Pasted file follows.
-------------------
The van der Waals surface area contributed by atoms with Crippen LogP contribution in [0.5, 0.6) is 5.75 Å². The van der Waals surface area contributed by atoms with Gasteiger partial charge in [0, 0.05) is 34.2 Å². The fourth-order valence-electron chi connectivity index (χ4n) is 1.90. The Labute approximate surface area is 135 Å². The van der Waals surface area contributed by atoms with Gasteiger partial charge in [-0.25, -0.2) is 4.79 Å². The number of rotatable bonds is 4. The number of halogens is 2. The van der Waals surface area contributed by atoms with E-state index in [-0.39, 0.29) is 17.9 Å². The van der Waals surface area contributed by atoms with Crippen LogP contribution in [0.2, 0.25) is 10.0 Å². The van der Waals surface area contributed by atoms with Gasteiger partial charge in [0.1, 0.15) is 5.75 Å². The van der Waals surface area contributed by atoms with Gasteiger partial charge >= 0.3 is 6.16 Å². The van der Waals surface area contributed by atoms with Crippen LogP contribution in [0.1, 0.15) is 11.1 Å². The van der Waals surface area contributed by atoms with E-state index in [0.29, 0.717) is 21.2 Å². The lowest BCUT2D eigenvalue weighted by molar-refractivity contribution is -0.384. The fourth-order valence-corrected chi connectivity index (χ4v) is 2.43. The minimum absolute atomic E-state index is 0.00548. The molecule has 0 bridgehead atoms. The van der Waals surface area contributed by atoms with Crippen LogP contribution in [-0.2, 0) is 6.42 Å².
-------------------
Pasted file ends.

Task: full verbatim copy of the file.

The van der Waals surface area contributed by atoms with Crippen LogP contribution in [0.5, 0.6) is 5.75 Å². The van der Waals surface area contributed by atoms with Gasteiger partial charge in [0, 0.05) is 34.2 Å². The fourth-order valence-electron chi connectivity index (χ4n) is 1.90. The Labute approximate surface area is 135 Å². The van der Waals surface area contributed by atoms with Gasteiger partial charge in [-0.25, -0.2) is 4.79 Å². The number of rotatable bonds is 4. The number of halogens is 2. The van der Waals surface area contributed by atoms with E-state index in [-0.39, 0.29) is 17.9 Å². The van der Waals surface area contributed by atoms with Crippen LogP contribution in [0.2, 0.25) is 10.0 Å². The van der Waals surface area contributed by atoms with Gasteiger partial charge in [0.1, 0.15) is 5.75 Å². The van der Waals surface area contributed by atoms with Gasteiger partial charge >= 0.3 is 6.16 Å². The van der Waals surface area contributed by atoms with Crippen LogP contribution in [0.1, 0.15) is 11.1 Å². The van der Waals surface area contributed by atoms with E-state index in [0.29, 0.717) is 21.2 Å². The lowest BCUT2D eigenvalue weighted by molar-refractivity contribution is -0.384. The fourth-order valence-corrected chi connectivity index (χ4v) is 2.43. The minimum absolute atomic E-state index is 0.00548. The molecule has 0 bridgehead atoms. The van der Waals surface area contributed by atoms with Crippen LogP contribution in [-0.2, 0) is 6.42 Å².